The European Environment Agency (EEA), assisted by ESA's Earth Observation Directorate, is publishing the data on 17 November.
"What we are able to see from satellite data is that the increase in soil that is sealed off by human infrastructure activities is even greater than we anticipated", says Chris Steenmans, Project Manager for Land and Remote Sensing at the EEA. "Fragmentation of land is a time bomb. Each year only a small fraction of the landscape will change its function. This is not enough for you to really feel the change as dramatic. But if you use satellite data over a span of ten years you can really see a difference".
The project is contributing to shaping Europe's Global Monitoring for Environment and Security (GMES) initiative, which will provide environmental information from a combination of ground-, air- and space-based observation systems. Both EEA and ESA are partners in GMES.
The EEA performed its first survey of Europe using data from the early 1990s. With this new Image2000 survey based on data from 2000 one is able to compare and draw conclusions on trends in the landscape. Technological improvements during the decade also allow much more detailed studies.
"In many areas the data will prove that current policies are insufficient. We hope the tool will assist policy makers to make decisions in a more timely way, along integrated land planning concerns", comments Ronan Uhel, head of Spatial Analysis at the EEA.
As an example of an area in need of better policies, Steenmans points to the impact of new motorways on the landscape: "Every day another 10 hectares - the equivalent of 20 football fields - of motorway is constructed in Europe. If you look at this development over a 50-year span you will see dramatic consequences for example for wildlife.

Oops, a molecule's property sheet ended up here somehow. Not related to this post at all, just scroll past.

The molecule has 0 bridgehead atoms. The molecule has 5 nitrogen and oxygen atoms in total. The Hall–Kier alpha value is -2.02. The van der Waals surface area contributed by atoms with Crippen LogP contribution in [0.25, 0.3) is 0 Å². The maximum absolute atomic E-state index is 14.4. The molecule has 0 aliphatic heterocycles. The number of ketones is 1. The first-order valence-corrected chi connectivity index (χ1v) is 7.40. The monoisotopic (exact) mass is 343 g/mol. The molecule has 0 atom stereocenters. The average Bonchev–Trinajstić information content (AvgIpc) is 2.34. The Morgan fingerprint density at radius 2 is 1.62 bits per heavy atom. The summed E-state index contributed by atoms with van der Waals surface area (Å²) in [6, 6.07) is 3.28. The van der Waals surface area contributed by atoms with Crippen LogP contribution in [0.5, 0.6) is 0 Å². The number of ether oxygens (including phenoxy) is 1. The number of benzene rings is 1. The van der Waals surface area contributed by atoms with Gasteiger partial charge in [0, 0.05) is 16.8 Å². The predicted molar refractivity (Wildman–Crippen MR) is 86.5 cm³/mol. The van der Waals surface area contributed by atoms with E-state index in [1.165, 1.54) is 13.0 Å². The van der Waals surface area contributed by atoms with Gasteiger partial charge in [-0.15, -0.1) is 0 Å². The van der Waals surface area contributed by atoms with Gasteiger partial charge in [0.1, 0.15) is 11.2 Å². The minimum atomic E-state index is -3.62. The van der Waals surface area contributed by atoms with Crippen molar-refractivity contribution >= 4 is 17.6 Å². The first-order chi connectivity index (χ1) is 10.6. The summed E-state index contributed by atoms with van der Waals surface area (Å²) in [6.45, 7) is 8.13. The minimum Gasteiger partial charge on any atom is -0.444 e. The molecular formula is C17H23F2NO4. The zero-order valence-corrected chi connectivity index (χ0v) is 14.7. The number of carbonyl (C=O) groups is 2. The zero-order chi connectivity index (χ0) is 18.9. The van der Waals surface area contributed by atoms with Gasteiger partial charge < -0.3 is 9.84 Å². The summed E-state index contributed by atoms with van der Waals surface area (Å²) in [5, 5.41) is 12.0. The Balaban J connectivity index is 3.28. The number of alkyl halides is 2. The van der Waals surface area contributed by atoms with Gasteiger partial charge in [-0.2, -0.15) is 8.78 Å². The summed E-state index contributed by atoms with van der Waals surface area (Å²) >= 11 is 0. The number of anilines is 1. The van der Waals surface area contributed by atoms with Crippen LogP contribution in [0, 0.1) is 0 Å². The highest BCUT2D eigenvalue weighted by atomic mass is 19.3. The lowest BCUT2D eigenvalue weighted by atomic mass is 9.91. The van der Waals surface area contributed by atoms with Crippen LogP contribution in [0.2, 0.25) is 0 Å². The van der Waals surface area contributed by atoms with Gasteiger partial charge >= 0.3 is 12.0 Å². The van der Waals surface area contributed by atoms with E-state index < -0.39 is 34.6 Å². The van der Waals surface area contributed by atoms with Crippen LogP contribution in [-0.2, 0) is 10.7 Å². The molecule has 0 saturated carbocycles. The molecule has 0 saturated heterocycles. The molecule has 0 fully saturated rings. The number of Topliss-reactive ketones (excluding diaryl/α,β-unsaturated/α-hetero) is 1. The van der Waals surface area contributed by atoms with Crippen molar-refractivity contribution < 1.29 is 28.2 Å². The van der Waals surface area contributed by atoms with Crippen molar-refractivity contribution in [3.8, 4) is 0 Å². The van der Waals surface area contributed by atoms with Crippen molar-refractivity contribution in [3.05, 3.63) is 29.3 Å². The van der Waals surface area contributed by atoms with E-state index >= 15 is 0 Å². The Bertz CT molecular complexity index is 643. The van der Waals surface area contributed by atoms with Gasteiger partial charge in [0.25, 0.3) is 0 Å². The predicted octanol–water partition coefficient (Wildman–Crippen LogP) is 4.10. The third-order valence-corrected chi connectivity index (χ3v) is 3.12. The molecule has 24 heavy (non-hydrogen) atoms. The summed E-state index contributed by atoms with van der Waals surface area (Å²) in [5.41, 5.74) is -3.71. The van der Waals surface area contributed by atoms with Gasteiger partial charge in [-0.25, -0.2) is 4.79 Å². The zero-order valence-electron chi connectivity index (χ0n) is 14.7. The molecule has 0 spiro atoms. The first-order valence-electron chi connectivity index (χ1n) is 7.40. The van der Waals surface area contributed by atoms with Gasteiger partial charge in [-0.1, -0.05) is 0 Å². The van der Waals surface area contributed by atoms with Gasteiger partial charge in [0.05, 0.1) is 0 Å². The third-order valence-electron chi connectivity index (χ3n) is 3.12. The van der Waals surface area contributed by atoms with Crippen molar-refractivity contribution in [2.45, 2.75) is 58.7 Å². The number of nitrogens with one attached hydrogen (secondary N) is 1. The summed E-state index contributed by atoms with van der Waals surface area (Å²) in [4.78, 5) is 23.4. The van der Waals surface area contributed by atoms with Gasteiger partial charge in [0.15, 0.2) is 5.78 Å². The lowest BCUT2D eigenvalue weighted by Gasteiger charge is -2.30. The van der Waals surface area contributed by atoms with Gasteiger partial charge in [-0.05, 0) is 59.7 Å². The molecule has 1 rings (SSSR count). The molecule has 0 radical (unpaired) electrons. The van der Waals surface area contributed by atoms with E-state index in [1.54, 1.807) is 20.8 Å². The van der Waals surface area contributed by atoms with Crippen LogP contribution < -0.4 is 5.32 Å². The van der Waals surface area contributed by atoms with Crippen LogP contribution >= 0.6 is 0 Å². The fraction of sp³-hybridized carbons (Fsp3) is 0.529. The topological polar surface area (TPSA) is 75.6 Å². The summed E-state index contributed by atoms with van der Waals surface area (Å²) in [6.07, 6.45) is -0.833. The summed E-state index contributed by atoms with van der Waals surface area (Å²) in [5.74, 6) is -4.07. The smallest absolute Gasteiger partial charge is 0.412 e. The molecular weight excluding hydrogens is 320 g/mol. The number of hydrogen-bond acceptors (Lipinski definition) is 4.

"One has to take into account that once this fragmentation of the landscape has happened, the situation is practically irreversible. Some countries - like Denmark - have tried to re-establish fragmented wetlands but this is very expensive".
Both the 1990 and the new survey are a part of an EEA programme called Corine (Coordination of Information on the Environment). ESA has assisted in the development of services based on satellite data.
"From ESA's side we view this as a process which is more pulled by the users than pushed by technology. There is almost no end to the possibilities within the technology, so we focus on first developing services in the fields with the greatest demand", says Oliver Arino of ESA's Earth Observation Directorate.
He explains that, in the case of monitoring changes in the landscape one can choose practically any scale depending on whether the focus is local, county, national or regional: "Depending on what kind of detail the user wants, we will have to use data from a different kind of satellite. But the processing of the data will be almost the same".
"Will my house be flooded?"
Professor Jacqueline McGlade, Executive Director of the EEA, believes remote sensing from space opens plenty of new ground. She takes flooding as an example: "Based on satellite observations of actual floodings in recent years we will be able to see some trends. We can point out which areas are at higher risk of future flooding, and we can analyse how roads and other forms of sealing of the soil will impact flooding.
"This information is obviously of interest to policy makers. At the same time information on flooding will attract attention from people living in these areas. They might not be so interested in the overall trends but they want to know 'Will my house be flooded?' Similarly people might want to check a number of other environmental developments in their neighbourhood."
The first edition of the virtual atlas based on 1990 data attracted more than 10 000 users. A dramatic increase in the number of users can be expected with the new version, as users will have much more detail and also be able to compare the changes over a decade.